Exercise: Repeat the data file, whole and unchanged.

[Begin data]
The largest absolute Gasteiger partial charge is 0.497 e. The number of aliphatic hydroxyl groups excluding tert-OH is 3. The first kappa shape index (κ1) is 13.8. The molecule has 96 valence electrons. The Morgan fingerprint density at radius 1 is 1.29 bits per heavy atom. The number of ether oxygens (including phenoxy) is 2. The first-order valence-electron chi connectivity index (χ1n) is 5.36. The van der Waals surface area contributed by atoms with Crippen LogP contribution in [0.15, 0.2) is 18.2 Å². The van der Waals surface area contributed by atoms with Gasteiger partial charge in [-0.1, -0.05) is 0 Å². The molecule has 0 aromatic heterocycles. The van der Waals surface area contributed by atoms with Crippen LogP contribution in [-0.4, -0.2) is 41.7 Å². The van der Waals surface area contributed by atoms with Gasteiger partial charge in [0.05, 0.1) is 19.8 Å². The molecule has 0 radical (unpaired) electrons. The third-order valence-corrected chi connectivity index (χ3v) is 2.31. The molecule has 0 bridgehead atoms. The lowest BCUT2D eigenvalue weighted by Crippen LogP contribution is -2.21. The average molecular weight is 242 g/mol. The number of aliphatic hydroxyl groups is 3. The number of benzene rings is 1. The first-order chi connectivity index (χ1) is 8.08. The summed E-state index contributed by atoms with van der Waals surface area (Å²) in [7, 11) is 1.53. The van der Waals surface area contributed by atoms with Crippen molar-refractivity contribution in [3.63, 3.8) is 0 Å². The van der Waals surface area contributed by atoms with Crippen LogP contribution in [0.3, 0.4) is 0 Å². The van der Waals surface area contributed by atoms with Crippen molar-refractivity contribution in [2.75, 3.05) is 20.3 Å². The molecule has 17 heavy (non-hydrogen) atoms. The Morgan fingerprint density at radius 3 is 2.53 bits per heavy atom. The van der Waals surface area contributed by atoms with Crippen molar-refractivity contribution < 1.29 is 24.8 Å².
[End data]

The largest absolute Gasteiger partial charge is 0.497 e. The number of aliphatic hydroxyl groups excluding tert-OH is 3. The first kappa shape index (κ1) is 13.8. The molecule has 96 valence electrons. The Morgan fingerprint density at radius 1 is 1.29 bits per heavy atom. The number of ether oxygens (including phenoxy) is 2. The first-order valence-electron chi connectivity index (χ1n) is 5.36. The van der Waals surface area contributed by atoms with Crippen LogP contribution in [0.15, 0.2) is 18.2 Å². The van der Waals surface area contributed by atoms with Gasteiger partial charge in [-0.1, -0.05) is 0 Å². The molecule has 0 aromatic heterocycles. The van der Waals surface area contributed by atoms with Crippen LogP contribution in [-0.4, -0.2) is 41.7 Å². The van der Waals surface area contributed by atoms with Gasteiger partial charge in [0.05, 0.1) is 19.8 Å². The molecule has 0 radical (unpaired) electrons. The third-order valence-corrected chi connectivity index (χ3v) is 2.31. The molecule has 0 bridgehead atoms. The lowest BCUT2D eigenvalue weighted by Crippen LogP contribution is -2.21. The average molecular weight is 242 g/mol. The number of aliphatic hydroxyl groups is 3. The number of benzene rings is 1. The first-order chi connectivity index (χ1) is 8.08. The summed E-state index contributed by atoms with van der Waals surface area (Å²) in [7, 11) is 1.53. The van der Waals surface area contributed by atoms with Crippen molar-refractivity contribution in [3.63, 3.8) is 0 Å². The van der Waals surface area contributed by atoms with Crippen LogP contribution in [0.3, 0.4) is 0 Å². The van der Waals surface area contributed by atoms with Crippen molar-refractivity contribution in [2.75, 3.05) is 20.3 Å². The molecule has 17 heavy (non-hydrogen) atoms. The Morgan fingerprint density at radius 3 is 2.53 bits per heavy atom. The van der Waals surface area contributed by atoms with Crippen molar-refractivity contribution < 1.29 is 24.8 Å².